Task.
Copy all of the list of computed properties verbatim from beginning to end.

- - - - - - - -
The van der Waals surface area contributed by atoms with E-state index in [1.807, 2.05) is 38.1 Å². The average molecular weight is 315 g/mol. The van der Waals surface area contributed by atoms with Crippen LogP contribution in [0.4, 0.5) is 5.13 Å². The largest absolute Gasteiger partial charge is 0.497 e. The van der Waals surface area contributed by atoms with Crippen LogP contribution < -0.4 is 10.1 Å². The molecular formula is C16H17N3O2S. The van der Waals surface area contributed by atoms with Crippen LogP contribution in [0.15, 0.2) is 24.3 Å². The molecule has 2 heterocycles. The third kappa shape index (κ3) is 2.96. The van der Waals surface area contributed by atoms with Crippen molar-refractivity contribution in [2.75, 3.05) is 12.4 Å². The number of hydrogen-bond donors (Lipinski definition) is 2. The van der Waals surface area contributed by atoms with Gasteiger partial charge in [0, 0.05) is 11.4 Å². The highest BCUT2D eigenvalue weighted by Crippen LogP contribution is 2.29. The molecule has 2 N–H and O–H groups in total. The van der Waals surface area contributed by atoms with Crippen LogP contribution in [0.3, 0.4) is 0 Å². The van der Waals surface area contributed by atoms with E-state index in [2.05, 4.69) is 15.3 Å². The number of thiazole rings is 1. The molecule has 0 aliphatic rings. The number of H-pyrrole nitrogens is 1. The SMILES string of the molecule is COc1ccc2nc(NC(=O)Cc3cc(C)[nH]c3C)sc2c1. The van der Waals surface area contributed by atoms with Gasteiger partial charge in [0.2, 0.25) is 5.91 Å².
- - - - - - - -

The van der Waals surface area contributed by atoms with E-state index in [1.807, 2.05) is 38.1 Å². The average molecular weight is 315 g/mol. The van der Waals surface area contributed by atoms with Crippen LogP contribution in [0.4, 0.5) is 5.13 Å². The largest absolute Gasteiger partial charge is 0.497 e. The van der Waals surface area contributed by atoms with Crippen LogP contribution < -0.4 is 10.1 Å². The molecular formula is C16H17N3O2S. The van der Waals surface area contributed by atoms with Crippen LogP contribution in [0.15, 0.2) is 24.3 Å². The molecule has 2 heterocycles. The third kappa shape index (κ3) is 2.96. The van der Waals surface area contributed by atoms with Crippen molar-refractivity contribution in [2.75, 3.05) is 12.4 Å². The number of hydrogen-bond donors (Lipinski definition) is 2. The van der Waals surface area contributed by atoms with Gasteiger partial charge in [0, 0.05) is 11.4 Å². The highest BCUT2D eigenvalue weighted by Crippen LogP contribution is 2.29. The molecule has 2 N–H and O–H groups in total. The van der Waals surface area contributed by atoms with Crippen LogP contribution in [0.3, 0.4) is 0 Å². The van der Waals surface area contributed by atoms with E-state index in [2.05, 4.69) is 15.3 Å². The number of thiazole rings is 1. The molecule has 0 aliphatic rings. The number of H-pyrrole nitrogens is 1. The SMILES string of the molecule is COc1ccc2nc(NC(=O)Cc3cc(C)[nH]c3C)sc2c1. The van der Waals surface area contributed by atoms with Gasteiger partial charge in [0.2, 0.25) is 5.91 Å².